If you like cider you can brew hard cider for almost nothing in the winter time...
Get gallon jug of apple juice, pour out some to leave a three inch (about) gap.
Add a cup and a quarter (about) plain sugar.
Shake well, shake again.
Add 1/5 (about) packet of yeast, EC-1118, from a brew store.
Put the TOP ON LOOSE and set it someplace room temperature where you can see it.
After 2 weeks (about) set it outside in the cold, but protected from animals, leaving the TOP LOOSE.
After two weeks (about) bring it in leaving the TOP LOOSE.
After another week gently and carefully pour it into clean half-gallon or quart jugs-leaving behind ALL the stuff at the bottom to throw away- and put it in the fridge or outside if it’s cold enough.
Tighten the top after a day.
Your sweet sparkling hard cider is ready next day!
It’s easier and more efficient with a carboy, sanitizer, airlocks, siphon, etc. but you only spend about a half hour of time fooling with it and a buck on the yeast- which will make 4 more gallons too.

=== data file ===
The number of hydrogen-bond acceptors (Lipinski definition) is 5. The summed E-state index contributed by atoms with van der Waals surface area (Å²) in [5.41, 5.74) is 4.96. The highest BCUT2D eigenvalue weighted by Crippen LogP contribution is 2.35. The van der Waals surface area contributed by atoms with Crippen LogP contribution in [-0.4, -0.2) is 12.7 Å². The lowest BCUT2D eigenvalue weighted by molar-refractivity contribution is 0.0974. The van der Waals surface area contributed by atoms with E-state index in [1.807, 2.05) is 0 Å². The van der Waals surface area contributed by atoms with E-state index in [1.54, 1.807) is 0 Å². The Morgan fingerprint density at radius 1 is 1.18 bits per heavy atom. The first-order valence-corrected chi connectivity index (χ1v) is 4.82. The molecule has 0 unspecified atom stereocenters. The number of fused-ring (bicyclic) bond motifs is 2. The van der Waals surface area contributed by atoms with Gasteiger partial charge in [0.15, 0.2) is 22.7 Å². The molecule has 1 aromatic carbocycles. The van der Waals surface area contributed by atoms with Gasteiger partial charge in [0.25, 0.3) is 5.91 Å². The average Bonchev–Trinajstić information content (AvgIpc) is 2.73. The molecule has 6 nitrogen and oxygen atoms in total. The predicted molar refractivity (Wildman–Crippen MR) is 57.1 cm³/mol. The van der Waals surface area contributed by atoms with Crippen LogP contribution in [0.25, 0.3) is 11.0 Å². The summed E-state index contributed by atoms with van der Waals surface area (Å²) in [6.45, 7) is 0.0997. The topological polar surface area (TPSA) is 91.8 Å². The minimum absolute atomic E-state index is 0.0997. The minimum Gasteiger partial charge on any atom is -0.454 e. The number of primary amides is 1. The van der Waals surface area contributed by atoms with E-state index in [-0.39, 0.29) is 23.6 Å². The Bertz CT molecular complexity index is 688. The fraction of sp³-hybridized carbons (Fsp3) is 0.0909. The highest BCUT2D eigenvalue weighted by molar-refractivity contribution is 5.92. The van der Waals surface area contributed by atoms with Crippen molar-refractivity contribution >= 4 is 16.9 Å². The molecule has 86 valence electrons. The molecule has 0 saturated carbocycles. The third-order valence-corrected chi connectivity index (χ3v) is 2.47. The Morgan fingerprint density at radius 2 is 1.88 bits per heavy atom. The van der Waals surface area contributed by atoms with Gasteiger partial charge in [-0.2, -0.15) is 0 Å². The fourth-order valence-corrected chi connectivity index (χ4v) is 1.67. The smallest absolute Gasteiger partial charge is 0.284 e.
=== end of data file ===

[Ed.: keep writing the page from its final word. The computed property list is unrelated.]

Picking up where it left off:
This was what I started with a few months ago. I haven’t gone to making beer yet but I’m doing a simple wine and will do a mead soon.
Love saving money while I learn and watching those yeasties bubble.
Yes I have read that cold brewing the coffee is the way to go.
“... gently and carefully pour it into clean half-gallon or quart PLASTIC jugs...”
No use taking any chances!
Sorry for the delay, I have not been home much.
Lagunitas IPA according to their head brewer.
5 gallon batch.
11.33 lbs 2 row pale malt
0.4 lbs Dextrine Malt
0.3 lbs Crystal 60 malt
0.2 lbs LightT Munich Malt 4L
8.25 AAU Horizon Hops 60 minute
4.5 AAU Cascade Hops 30 minute
1.25 AAU Willamette Hops 30 minute
15.75 AAU Cascade Hops 0 minutes
Wyeast 1056 or White Labs WLP 001
Mash at 154 degrees
90 minute boil
Ferment at 70 degrees
Sorry for the AAU vs IBU on the hops but due to the variations in IBUs in hops it just makes sense to do the AAU calculations.
I hope you like it as much as I do. It is one of the best I have ever made.